Being a Parent Governor

It was the Spring term Governor’s meeting last night and so it meant me returning to school after work for a 5.30 start. This is now my second 3- year term as a Governor, a post that I was happy to renew. My view initially was that it was a useful way to find out more about what is going on behind the scenes of Joshua’s school. Then when I was asked if I would become a Parent Governor, I thought that if I wanted Joshua to stay there until he was 19 then I ought to have some input, to try to make it the best school that I could, both for my son and his peers.

I will not lie, I found it confusing at first as there is so much jargon in education and so it was pretty myseterious to me initially. But gradually, with termly meetings and by asking ‘silly questions’, which nobody minds answering, I learnt to speak their language. In the early days, it was simply a listening project. I have gradually found my fellow Governors less intimidating and I now recognise that it is invaluable that they have the input of parents, as we have a unique perspective. They may have studied the theory of special educational needs but we are actually the experts, as we have lived with it 24/7. That personal experience of sleepless nights, tantrums in the shops, feeding complications, medication etc. is invaluable and it needs to be represented in the management of the school.

As a minimum commitment, Parent Governors are required to attend three evening meetings a year, one per term. That is the least you need to do as you first join the Governing Body. That is not too onerous but then you are asked to join various committees which are additional meetings and you are expected to attend training too. I have volunteered to get involved in recruitment, disciplinary issues and also the performance review of the Headteacher.

For me personally, there are several perks of being on the Governing Body :

  • I have really enjoyed sitting on the interviewing panel when new school posts are created. It has been a privilege to see the immense effort that staff go to, even for internal promotions, and to see just how much it means. I have been able to influence the staffing of the school, always holding in my mind, would I want this teacher/Teaching assistant in Joshua’s class? That gives me a powerful perspective that is unique on the panel and with that insight, I am confident we have made some great appointments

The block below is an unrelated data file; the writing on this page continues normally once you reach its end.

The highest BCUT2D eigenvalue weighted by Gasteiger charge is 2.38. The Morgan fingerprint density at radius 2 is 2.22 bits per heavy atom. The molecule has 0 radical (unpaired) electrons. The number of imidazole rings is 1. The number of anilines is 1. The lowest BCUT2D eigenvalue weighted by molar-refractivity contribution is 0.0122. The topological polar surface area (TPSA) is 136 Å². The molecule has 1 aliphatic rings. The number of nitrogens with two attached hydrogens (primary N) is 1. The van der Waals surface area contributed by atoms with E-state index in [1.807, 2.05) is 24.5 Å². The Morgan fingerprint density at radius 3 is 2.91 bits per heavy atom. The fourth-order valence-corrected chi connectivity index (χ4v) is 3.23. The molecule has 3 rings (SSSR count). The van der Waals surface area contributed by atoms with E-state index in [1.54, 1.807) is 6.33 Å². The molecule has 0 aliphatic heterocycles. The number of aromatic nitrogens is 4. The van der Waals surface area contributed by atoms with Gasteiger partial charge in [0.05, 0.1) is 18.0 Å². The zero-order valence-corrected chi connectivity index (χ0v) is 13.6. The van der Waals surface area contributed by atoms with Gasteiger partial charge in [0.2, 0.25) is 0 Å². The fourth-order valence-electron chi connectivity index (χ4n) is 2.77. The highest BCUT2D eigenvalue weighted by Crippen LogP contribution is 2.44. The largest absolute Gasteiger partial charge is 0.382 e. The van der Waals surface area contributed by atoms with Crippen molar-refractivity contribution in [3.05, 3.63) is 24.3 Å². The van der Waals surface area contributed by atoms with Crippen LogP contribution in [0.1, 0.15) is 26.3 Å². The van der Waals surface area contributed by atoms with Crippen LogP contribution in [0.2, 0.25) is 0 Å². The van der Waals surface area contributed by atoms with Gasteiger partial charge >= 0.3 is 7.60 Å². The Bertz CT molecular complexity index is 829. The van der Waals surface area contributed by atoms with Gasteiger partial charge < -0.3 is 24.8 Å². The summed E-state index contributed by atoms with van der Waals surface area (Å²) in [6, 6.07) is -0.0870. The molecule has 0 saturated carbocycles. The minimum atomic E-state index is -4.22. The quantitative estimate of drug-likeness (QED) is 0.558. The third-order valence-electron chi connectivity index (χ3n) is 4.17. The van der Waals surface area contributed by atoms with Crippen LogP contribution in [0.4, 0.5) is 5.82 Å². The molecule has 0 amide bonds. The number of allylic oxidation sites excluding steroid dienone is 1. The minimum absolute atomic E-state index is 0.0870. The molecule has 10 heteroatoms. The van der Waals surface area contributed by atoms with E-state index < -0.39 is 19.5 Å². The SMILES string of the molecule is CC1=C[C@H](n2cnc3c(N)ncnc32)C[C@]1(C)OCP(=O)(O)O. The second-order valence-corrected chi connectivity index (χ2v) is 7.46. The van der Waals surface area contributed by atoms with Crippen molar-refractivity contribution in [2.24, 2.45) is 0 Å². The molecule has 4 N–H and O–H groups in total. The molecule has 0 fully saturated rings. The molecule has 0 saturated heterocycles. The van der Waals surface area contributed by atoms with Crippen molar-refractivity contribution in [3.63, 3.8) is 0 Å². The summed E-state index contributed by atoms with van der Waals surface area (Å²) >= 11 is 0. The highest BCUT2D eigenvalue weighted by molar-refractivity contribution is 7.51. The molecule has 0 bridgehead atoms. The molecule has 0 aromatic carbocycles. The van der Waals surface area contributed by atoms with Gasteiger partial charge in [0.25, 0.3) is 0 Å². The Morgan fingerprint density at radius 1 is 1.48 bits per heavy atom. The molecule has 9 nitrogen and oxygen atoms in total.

• Joshua’s school staff have always teased me about my status as a Governor as it is often mentioned in a humourous way : a new member of staff bumped into me with Joshua’s wheelchair, she was teased mercilessly that not only had she crashed into a parent but she was a Governor too! I still see her around school now an she always laughs and cringes . During one early Annual Review, Joshua’s teacher called me his ‘boss’ which confused me at first. It does hold some sway within school and it gives me somewhere to voice my concerns and opinions
  • Joshua’s school became an academy and being on the Governing Body, I had a much clearer understanding of what it meant and how it would impact. When the school has had OFSTED inspections, I have had detailed feedback on the outcome. They say that information is power and if that is the case, then I have been made to feel more powerful within the school
  • Finally I feel that I have made some friends within the Governing Body. There are opportunities to chat before the meeting, but I suggested that we go out for a pub tea after the meeting, and we did that for the second time last night. It is an opportunity to relax, chat and eat and to get to know my fellow Governors better and to make it a more sociable occasion. I hope that that practice will continue.

I am proud School Governor and I have begun attending parent events – I have provided the refreshments at both the Junior and Senior Open Mornings, introducing myself as ‘their parent governor’ so that they know who I am.  I hope that in doing this, alongside my Parent Coffee Mornings, that other parents will begin to feel able to approach me with any concerns that they may have, so that I can bring their views to the attention of the Head and the Governing Body, if necessary.

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